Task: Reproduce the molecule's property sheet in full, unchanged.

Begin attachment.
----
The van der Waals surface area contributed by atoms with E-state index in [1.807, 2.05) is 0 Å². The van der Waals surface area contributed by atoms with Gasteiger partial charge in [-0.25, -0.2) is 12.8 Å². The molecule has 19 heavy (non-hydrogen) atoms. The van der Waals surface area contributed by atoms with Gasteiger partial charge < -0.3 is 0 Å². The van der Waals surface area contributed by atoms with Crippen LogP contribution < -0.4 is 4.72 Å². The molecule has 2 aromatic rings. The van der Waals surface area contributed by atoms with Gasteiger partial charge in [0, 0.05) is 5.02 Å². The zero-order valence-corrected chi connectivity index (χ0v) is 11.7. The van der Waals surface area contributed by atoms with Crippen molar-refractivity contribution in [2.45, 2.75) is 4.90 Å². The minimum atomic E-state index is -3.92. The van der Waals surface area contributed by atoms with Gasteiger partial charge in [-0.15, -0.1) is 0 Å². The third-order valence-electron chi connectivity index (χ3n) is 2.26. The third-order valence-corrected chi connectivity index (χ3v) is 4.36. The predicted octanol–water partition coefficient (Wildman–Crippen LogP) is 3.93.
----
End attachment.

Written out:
The van der Waals surface area contributed by atoms with E-state index in [1.807, 2.05) is 0 Å². The van der Waals surface area contributed by atoms with Gasteiger partial charge in [-0.25, -0.2) is 12.8 Å². The molecule has 19 heavy (non-hydrogen) atoms. The van der Waals surface area contributed by atoms with Gasteiger partial charge < -0.3 is 0 Å². The van der Waals surface area contributed by atoms with Crippen LogP contribution < -0.4 is 4.72 Å². The molecule has 2 aromatic rings. The van der Waals surface area contributed by atoms with Gasteiger partial charge in [0, 0.05) is 5.02 Å². The zero-order valence-corrected chi connectivity index (χ0v) is 11.7. The van der Waals surface area contributed by atoms with Crippen molar-refractivity contribution in [2.45, 2.75) is 4.90 Å². The minimum atomic E-state index is -3.92. The van der Waals surface area contributed by atoms with Gasteiger partial charge in [-0.15, -0.1) is 0 Å². The third-order valence-electron chi connectivity index (χ3n) is 2.26. The third-order valence-corrected chi connectivity index (χ3v) is 4.36. The predicted octanol–water partition coefficient (Wildman–Crippen LogP) is 3.93.